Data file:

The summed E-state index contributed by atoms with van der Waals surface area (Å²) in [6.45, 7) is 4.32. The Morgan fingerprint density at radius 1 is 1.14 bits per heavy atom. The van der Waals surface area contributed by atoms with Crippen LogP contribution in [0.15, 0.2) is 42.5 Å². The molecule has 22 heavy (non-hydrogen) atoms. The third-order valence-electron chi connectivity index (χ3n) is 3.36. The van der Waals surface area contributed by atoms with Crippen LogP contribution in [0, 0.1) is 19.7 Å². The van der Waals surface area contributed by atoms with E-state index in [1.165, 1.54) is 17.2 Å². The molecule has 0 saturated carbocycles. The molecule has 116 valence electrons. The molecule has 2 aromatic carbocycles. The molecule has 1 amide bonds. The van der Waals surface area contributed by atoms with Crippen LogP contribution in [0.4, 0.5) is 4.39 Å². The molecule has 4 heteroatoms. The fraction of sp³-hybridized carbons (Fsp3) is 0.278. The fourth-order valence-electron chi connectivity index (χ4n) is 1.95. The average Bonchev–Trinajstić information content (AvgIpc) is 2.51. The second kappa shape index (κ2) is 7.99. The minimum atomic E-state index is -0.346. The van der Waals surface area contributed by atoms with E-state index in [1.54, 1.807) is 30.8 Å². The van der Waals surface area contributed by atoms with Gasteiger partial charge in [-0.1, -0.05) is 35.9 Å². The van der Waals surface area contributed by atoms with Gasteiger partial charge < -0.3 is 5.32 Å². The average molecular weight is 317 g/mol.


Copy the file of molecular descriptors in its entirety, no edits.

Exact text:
The summed E-state index contributed by atoms with van der Waals surface area (Å²) in [6.45, 7) is 4.32. The Morgan fingerprint density at radius 1 is 1.14 bits per heavy atom. The van der Waals surface area contributed by atoms with Crippen LogP contribution in [0.15, 0.2) is 42.5 Å². The molecule has 22 heavy (non-hydrogen) atoms. The third-order valence-electron chi connectivity index (χ3n) is 3.36. The van der Waals surface area contributed by atoms with Crippen LogP contribution in [0, 0.1) is 19.7 Å². The van der Waals surface area contributed by atoms with E-state index in [1.165, 1.54) is 17.2 Å². The molecule has 0 saturated carbocycles. The molecule has 116 valence electrons. The molecule has 2 aromatic carbocycles. The molecule has 1 amide bonds. The van der Waals surface area contributed by atoms with Crippen LogP contribution in [0.4, 0.5) is 4.39 Å². The molecule has 4 heteroatoms. The fraction of sp³-hybridized carbons (Fsp3) is 0.278. The fourth-order valence-electron chi connectivity index (χ4n) is 1.95. The average Bonchev–Trinajstić information content (AvgIpc) is 2.51. The second kappa shape index (κ2) is 7.99. The minimum atomic E-state index is -0.346. The van der Waals surface area contributed by atoms with E-state index in [1.54, 1.807) is 30.8 Å². The van der Waals surface area contributed by atoms with Gasteiger partial charge in [-0.1, -0.05) is 35.9 Å². The van der Waals surface area contributed by atoms with Gasteiger partial charge < -0.3 is 5.32 Å². The average molecular weight is 317 g/mol.